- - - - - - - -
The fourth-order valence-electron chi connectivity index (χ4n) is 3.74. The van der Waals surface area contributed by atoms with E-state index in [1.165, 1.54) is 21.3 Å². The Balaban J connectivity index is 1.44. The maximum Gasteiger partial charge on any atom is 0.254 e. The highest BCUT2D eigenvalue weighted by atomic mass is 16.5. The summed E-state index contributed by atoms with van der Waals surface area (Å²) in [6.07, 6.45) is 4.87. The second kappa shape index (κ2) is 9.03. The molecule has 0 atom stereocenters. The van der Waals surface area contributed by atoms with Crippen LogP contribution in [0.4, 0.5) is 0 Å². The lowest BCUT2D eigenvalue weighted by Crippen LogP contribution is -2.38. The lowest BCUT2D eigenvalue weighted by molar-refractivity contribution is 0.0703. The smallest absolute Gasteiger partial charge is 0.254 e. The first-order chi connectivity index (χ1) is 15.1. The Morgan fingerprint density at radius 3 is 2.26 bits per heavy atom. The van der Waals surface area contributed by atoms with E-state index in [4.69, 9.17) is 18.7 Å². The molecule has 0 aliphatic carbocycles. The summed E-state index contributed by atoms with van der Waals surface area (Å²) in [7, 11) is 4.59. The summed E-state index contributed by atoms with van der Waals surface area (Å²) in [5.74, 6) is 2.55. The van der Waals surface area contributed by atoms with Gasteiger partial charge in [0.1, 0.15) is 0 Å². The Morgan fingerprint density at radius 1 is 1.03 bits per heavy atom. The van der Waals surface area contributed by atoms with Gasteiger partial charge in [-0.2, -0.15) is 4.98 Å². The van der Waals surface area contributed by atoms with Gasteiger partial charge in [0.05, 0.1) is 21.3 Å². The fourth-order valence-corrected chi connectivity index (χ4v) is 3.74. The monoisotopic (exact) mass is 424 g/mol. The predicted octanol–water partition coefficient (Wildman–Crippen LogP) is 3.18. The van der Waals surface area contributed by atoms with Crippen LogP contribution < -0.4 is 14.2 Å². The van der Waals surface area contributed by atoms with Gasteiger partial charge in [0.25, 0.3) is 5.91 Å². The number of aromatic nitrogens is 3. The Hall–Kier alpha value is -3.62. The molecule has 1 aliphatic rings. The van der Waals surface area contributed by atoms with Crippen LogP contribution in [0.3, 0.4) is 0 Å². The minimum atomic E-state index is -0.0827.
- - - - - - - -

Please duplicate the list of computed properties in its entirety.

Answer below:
The fourth-order valence-electron chi connectivity index (χ4n) is 3.74. The van der Waals surface area contributed by atoms with E-state index in [1.165, 1.54) is 21.3 Å². The Balaban J connectivity index is 1.44. The maximum Gasteiger partial charge on any atom is 0.254 e. The highest BCUT2D eigenvalue weighted by atomic mass is 16.5. The summed E-state index contributed by atoms with van der Waals surface area (Å²) in [6.07, 6.45) is 4.87. The second kappa shape index (κ2) is 9.03. The molecule has 0 atom stereocenters. The van der Waals surface area contributed by atoms with Crippen LogP contribution in [0.4, 0.5) is 0 Å². The lowest BCUT2D eigenvalue weighted by Crippen LogP contribution is -2.38. The lowest BCUT2D eigenvalue weighted by molar-refractivity contribution is 0.0703. The smallest absolute Gasteiger partial charge is 0.254 e. The first-order chi connectivity index (χ1) is 15.1. The Morgan fingerprint density at radius 3 is 2.26 bits per heavy atom. The van der Waals surface area contributed by atoms with E-state index in [4.69, 9.17) is 18.7 Å². The molecule has 0 aliphatic carbocycles. The summed E-state index contributed by atoms with van der Waals surface area (Å²) in [7, 11) is 4.59. The summed E-state index contributed by atoms with van der Waals surface area (Å²) in [5.74, 6) is 2.55. The van der Waals surface area contributed by atoms with Gasteiger partial charge in [0.1, 0.15) is 0 Å². The Morgan fingerprint density at radius 1 is 1.03 bits per heavy atom. The van der Waals surface area contributed by atoms with Gasteiger partial charge in [-0.2, -0.15) is 4.98 Å². The van der Waals surface area contributed by atoms with Gasteiger partial charge in [0.05, 0.1) is 21.3 Å². The fourth-order valence-corrected chi connectivity index (χ4v) is 3.74. The monoisotopic (exact) mass is 424 g/mol. The predicted octanol–water partition coefficient (Wildman–Crippen LogP) is 3.18. The van der Waals surface area contributed by atoms with Crippen LogP contribution < -0.4 is 14.2 Å². The van der Waals surface area contributed by atoms with Gasteiger partial charge in [0.25, 0.3) is 5.91 Å². The number of aromatic nitrogens is 3. The Hall–Kier alpha value is -3.62. The molecule has 1 aliphatic rings. The van der Waals surface area contributed by atoms with Crippen LogP contribution in [0.3, 0.4) is 0 Å². The minimum atomic E-state index is -0.0827.